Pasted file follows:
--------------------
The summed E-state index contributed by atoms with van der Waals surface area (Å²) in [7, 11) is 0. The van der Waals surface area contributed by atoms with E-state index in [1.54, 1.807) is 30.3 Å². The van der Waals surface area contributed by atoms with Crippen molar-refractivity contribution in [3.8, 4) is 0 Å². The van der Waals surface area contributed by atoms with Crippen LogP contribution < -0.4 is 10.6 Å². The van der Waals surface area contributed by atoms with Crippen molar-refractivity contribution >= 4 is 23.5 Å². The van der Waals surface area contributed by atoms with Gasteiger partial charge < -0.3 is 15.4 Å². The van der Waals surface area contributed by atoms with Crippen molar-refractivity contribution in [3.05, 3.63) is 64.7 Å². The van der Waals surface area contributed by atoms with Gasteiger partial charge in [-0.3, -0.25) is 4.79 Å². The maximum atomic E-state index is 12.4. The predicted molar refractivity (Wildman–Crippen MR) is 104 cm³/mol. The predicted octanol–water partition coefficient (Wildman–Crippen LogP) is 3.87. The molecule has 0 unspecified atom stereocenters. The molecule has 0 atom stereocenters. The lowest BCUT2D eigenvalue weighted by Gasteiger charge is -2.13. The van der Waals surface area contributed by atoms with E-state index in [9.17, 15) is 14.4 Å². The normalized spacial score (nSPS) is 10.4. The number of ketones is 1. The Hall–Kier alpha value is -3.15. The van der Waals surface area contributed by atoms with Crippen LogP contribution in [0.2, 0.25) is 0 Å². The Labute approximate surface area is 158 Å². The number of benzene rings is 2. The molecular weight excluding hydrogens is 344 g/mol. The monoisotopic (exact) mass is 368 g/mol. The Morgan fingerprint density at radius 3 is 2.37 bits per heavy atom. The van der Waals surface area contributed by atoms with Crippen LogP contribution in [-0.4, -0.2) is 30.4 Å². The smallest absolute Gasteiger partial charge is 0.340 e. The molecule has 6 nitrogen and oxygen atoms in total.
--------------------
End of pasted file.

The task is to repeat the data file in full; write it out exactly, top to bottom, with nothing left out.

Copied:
The summed E-state index contributed by atoms with van der Waals surface area (Å²) in [7, 11) is 0. The van der Waals surface area contributed by atoms with E-state index in [1.54, 1.807) is 30.3 Å². The van der Waals surface area contributed by atoms with Crippen molar-refractivity contribution in [3.8, 4) is 0 Å². The van der Waals surface area contributed by atoms with Crippen LogP contribution < -0.4 is 10.6 Å². The van der Waals surface area contributed by atoms with Crippen molar-refractivity contribution >= 4 is 23.5 Å². The van der Waals surface area contributed by atoms with Gasteiger partial charge < -0.3 is 15.4 Å². The van der Waals surface area contributed by atoms with Crippen molar-refractivity contribution in [3.05, 3.63) is 64.7 Å². The van der Waals surface area contributed by atoms with Gasteiger partial charge in [-0.3, -0.25) is 4.79 Å². The maximum atomic E-state index is 12.4. The predicted molar refractivity (Wildman–Crippen MR) is 104 cm³/mol. The predicted octanol–water partition coefficient (Wildman–Crippen LogP) is 3.87. The molecule has 0 unspecified atom stereocenters. The molecule has 0 atom stereocenters. The lowest BCUT2D eigenvalue weighted by Gasteiger charge is -2.13. The van der Waals surface area contributed by atoms with E-state index in [9.17, 15) is 14.4 Å². The normalized spacial score (nSPS) is 10.4. The number of ketones is 1. The Hall–Kier alpha value is -3.15. The van der Waals surface area contributed by atoms with Crippen LogP contribution in [0.2, 0.25) is 0 Å². The Labute approximate surface area is 158 Å². The number of benzene rings is 2. The molecular weight excluding hydrogens is 344 g/mol. The monoisotopic (exact) mass is 368 g/mol. The Morgan fingerprint density at radius 3 is 2.37 bits per heavy atom. The van der Waals surface area contributed by atoms with Crippen LogP contribution in [-0.4, -0.2) is 30.4 Å². The smallest absolute Gasteiger partial charge is 0.340 e. The molecule has 6 nitrogen and oxygen atoms in total.